UK department brand John Lewis is recognised worldwide as a leader in omni-channel strategy, and its director of retail operations development, Simon Russell, said there is now an expectation at board level that executives have experience both in the physical and virtual retail environment.

This will help the company continue to innovate and refine its customer-led approach even as the global retail space is disrupted by further technology and cultural trends, he said.

“It’s normal now to move in and out of clicks and bricks,” Russell said. “This thinking encourages people to look for innovation and has created a culture that embraces having a go at things. Accept things just won’t work now, but others things will. That approach didn’t exist five or six years ago.”

As an example of just how quickly online retailing is changing, Brands Exclusive Daniel Jarosch pointed out 50 per cent of its sales are now transacted through mobile app on weekends. This mobile phenomenon has already impact how the retailer presents products to online customers.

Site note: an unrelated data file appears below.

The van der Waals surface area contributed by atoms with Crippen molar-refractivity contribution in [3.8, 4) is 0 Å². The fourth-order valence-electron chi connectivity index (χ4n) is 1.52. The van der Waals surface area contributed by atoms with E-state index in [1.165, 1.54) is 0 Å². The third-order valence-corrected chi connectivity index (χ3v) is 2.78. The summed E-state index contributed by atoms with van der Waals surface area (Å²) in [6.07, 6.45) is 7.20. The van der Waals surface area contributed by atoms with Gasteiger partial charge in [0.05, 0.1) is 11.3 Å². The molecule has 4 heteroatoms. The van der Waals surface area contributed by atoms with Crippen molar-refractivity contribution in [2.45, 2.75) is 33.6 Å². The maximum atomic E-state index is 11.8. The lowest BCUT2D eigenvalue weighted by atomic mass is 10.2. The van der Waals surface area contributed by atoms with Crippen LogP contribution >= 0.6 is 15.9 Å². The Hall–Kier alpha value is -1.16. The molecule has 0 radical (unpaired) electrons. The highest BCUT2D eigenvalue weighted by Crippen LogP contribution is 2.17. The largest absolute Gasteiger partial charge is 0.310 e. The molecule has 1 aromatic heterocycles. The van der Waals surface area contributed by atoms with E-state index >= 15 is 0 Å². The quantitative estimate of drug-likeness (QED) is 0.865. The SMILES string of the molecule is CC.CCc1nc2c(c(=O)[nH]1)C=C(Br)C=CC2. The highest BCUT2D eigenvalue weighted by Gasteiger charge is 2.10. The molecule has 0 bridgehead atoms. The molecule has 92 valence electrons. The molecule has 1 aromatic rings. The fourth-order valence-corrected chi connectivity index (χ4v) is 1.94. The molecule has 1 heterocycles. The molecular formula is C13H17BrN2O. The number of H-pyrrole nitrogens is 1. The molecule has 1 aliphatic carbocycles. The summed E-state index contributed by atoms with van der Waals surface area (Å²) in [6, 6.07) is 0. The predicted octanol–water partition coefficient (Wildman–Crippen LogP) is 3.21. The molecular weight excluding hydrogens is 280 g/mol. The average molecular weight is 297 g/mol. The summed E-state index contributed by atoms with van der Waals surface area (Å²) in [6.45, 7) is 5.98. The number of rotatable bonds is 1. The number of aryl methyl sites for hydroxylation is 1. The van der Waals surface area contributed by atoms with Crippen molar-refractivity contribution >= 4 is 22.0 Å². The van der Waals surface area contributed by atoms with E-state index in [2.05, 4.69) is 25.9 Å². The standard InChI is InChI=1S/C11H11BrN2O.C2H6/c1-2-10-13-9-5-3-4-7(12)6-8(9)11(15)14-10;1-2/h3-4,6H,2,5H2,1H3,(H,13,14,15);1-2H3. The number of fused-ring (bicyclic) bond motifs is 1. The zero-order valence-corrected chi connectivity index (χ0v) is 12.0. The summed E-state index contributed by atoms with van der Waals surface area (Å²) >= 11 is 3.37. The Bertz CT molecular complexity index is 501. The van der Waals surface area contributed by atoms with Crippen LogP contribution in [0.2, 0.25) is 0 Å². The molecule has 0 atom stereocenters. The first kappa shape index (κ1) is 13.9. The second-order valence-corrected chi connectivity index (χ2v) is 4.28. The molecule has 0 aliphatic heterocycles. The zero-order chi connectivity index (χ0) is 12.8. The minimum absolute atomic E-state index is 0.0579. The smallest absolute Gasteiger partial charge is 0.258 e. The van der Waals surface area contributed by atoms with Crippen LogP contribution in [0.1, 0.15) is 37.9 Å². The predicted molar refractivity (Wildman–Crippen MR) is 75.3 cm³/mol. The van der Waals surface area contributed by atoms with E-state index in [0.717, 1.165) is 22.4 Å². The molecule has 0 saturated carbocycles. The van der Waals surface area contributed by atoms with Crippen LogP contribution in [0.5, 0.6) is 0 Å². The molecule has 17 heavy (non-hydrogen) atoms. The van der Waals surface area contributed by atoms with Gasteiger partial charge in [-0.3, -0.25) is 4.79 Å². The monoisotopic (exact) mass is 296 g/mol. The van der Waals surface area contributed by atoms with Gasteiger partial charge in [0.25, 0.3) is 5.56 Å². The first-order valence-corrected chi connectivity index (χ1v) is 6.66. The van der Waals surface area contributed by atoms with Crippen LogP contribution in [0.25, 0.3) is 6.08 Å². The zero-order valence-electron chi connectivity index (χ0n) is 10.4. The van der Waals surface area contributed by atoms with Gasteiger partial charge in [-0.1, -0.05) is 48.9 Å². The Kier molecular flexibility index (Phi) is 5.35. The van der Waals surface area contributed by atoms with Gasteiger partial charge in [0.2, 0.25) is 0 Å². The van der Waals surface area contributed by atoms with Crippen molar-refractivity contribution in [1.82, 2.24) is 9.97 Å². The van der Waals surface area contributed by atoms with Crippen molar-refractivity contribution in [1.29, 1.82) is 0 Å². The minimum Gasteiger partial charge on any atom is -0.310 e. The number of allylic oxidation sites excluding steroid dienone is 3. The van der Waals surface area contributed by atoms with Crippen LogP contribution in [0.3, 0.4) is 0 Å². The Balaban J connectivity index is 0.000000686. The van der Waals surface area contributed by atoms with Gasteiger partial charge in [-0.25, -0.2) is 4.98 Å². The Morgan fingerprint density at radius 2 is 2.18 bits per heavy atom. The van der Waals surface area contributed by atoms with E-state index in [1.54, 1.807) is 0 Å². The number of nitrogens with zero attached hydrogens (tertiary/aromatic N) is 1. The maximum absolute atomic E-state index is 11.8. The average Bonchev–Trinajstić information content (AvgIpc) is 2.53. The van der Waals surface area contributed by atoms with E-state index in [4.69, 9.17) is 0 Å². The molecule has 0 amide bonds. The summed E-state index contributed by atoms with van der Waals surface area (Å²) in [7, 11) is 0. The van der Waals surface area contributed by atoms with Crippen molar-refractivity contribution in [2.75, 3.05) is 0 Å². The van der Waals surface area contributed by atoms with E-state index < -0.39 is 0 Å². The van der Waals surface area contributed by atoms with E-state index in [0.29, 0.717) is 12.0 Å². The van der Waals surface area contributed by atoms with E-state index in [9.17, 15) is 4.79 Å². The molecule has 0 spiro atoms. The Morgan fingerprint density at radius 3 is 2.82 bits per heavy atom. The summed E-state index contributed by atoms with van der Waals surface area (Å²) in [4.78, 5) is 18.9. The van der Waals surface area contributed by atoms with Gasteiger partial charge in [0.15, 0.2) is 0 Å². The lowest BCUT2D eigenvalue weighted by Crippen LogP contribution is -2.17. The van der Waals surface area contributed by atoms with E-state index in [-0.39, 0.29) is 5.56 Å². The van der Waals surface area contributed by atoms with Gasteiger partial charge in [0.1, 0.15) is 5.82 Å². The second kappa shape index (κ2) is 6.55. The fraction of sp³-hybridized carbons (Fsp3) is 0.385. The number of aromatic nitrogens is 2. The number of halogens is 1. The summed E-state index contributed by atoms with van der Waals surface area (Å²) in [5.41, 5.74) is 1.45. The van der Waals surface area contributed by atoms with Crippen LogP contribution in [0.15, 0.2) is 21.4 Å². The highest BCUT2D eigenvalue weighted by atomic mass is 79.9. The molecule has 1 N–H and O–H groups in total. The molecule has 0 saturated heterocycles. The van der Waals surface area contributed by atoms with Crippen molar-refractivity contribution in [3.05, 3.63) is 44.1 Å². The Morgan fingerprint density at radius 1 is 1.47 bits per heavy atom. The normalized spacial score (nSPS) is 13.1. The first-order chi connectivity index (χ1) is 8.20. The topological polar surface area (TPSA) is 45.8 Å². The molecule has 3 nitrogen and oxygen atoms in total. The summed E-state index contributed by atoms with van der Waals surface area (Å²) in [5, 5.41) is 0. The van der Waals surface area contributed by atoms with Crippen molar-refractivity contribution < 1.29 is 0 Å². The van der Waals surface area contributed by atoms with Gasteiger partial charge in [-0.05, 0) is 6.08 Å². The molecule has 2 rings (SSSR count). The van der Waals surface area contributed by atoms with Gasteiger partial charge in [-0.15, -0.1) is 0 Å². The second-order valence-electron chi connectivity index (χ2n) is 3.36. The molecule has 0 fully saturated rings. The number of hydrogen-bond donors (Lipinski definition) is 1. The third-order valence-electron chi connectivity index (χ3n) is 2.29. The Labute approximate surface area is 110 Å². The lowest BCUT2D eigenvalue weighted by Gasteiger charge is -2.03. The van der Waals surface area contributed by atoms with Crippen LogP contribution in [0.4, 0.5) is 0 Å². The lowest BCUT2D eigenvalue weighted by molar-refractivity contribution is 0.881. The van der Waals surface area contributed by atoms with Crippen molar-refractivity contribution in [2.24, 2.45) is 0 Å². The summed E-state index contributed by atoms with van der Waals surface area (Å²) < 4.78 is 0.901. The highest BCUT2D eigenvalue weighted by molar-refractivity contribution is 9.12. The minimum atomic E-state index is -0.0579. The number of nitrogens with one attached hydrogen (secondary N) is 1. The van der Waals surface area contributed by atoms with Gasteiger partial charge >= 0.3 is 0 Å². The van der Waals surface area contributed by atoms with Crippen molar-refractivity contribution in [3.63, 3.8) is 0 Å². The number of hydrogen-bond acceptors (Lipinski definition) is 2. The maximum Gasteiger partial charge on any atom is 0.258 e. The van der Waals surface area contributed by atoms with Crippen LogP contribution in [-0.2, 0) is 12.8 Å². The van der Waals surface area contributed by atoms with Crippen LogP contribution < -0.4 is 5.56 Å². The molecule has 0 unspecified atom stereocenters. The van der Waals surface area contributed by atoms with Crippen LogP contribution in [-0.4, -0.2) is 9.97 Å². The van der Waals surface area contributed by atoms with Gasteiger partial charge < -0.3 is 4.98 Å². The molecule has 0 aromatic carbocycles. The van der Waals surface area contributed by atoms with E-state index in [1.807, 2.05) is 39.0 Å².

“We have to continue to be relevant in the context that the customer is in at that point in time,” Jarosch added.

Follow CMO on Twitter: @CMOAustralia, take part in the CMO Australia conversation on LinkedIn: CMO Australia, or join us on Facebook: https://www.facebook.com/CMOAustralia

Signup to CMO’s new email newsletter to receive your weekly dose of targeted content for the modern marketing chief.

Join the CMO newsletter!

Error: Please check your email address.
Show Comments

Supporting Association

Blog Posts

4 key findings on the state of B2B marketing

The ​2016 B2B Marketing Outlook Report​ was recently published by Green Hat in conjunction with ADMA for the sixth consecutive year. It highlights the most significant trends from 2015 and shows B2B marketers what’s in store for the year ahead.